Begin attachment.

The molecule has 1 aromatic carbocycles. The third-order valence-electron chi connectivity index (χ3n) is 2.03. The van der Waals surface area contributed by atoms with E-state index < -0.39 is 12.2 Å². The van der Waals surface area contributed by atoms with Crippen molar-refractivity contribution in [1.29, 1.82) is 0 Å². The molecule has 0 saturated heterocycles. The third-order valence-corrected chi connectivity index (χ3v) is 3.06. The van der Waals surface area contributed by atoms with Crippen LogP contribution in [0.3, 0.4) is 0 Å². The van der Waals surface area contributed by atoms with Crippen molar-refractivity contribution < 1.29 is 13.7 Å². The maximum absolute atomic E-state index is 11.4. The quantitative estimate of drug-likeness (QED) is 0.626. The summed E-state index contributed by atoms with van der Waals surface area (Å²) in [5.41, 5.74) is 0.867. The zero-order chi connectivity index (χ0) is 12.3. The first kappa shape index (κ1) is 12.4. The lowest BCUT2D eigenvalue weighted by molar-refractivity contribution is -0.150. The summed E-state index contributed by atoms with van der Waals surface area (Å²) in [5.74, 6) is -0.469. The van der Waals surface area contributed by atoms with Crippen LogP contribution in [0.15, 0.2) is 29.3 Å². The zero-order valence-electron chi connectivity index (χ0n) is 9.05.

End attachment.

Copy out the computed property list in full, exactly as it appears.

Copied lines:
The molecule has 1 aromatic carbocycles. The third-order valence-electron chi connectivity index (χ3n) is 2.03. The van der Waals surface area contributed by atoms with E-state index < -0.39 is 12.2 Å². The van der Waals surface area contributed by atoms with Crippen molar-refractivity contribution in [1.29, 1.82) is 0 Å². The molecule has 0 saturated heterocycles. The third-order valence-corrected chi connectivity index (χ3v) is 3.06. The van der Waals surface area contributed by atoms with Crippen LogP contribution in [0.3, 0.4) is 0 Å². The van der Waals surface area contributed by atoms with Crippen molar-refractivity contribution < 1.29 is 13.7 Å². The maximum absolute atomic E-state index is 11.4. The quantitative estimate of drug-likeness (QED) is 0.626. The summed E-state index contributed by atoms with van der Waals surface area (Å²) in [5.41, 5.74) is 0.867. The zero-order chi connectivity index (χ0) is 12.3. The first kappa shape index (κ1) is 12.4. The lowest BCUT2D eigenvalue weighted by molar-refractivity contribution is -0.150. The summed E-state index contributed by atoms with van der Waals surface area (Å²) in [5.74, 6) is -0.469. The van der Waals surface area contributed by atoms with Crippen LogP contribution in [0.15, 0.2) is 29.3 Å². The zero-order valence-electron chi connectivity index (χ0n) is 9.05.